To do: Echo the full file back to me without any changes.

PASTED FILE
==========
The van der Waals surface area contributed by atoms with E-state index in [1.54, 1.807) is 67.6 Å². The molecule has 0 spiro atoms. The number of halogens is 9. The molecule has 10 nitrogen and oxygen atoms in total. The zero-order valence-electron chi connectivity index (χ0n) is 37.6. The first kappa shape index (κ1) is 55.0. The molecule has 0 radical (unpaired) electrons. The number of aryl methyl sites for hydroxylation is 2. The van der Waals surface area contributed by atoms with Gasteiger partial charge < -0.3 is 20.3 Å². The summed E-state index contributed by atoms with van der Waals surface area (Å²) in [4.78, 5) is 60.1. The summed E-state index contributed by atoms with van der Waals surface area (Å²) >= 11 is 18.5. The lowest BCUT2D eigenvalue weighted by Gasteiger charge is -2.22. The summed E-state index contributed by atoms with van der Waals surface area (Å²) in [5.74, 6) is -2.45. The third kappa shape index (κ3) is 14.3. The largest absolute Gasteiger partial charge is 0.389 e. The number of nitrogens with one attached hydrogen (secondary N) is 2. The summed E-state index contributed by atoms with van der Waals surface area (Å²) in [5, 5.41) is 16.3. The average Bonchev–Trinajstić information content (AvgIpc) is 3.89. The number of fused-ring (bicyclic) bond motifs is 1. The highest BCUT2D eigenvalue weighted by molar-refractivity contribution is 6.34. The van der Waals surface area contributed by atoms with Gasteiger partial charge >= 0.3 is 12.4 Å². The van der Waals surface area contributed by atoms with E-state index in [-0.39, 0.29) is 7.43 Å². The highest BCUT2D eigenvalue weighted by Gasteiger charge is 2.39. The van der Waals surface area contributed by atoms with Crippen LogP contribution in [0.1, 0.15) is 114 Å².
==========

The van der Waals surface area contributed by atoms with E-state index in [1.54, 1.807) is 67.6 Å². The molecule has 0 spiro atoms. The number of halogens is 9. The molecule has 10 nitrogen and oxygen atoms in total. The zero-order valence-electron chi connectivity index (χ0n) is 37.6. The first kappa shape index (κ1) is 55.0. The molecule has 0 radical (unpaired) electrons. The number of aryl methyl sites for hydroxylation is 2. The van der Waals surface area contributed by atoms with Gasteiger partial charge < -0.3 is 20.3 Å². The summed E-state index contributed by atoms with van der Waals surface area (Å²) in [4.78, 5) is 60.1. The summed E-state index contributed by atoms with van der Waals surface area (Å²) >= 11 is 18.5. The lowest BCUT2D eigenvalue weighted by Gasteiger charge is -2.22. The summed E-state index contributed by atoms with van der Waals surface area (Å²) in [5.74, 6) is -2.45. The third kappa shape index (κ3) is 14.3. The largest absolute Gasteiger partial charge is 0.389 e. The number of nitrogens with one attached hydrogen (secondary N) is 2. The summed E-state index contributed by atoms with van der Waals surface area (Å²) in [5, 5.41) is 16.3. The average Bonchev–Trinajstić information content (AvgIpc) is 3.89. The number of fused-ring (bicyclic) bond motifs is 1. The highest BCUT2D eigenvalue weighted by molar-refractivity contribution is 6.34. The van der Waals surface area contributed by atoms with Gasteiger partial charge >= 0.3 is 12.4 Å². The van der Waals surface area contributed by atoms with E-state index in [-0.39, 0.29) is 7.43 Å². The highest BCUT2D eigenvalue weighted by Gasteiger charge is 2.39. The van der Waals surface area contributed by atoms with Crippen LogP contribution in [0.1, 0.15) is 114 Å².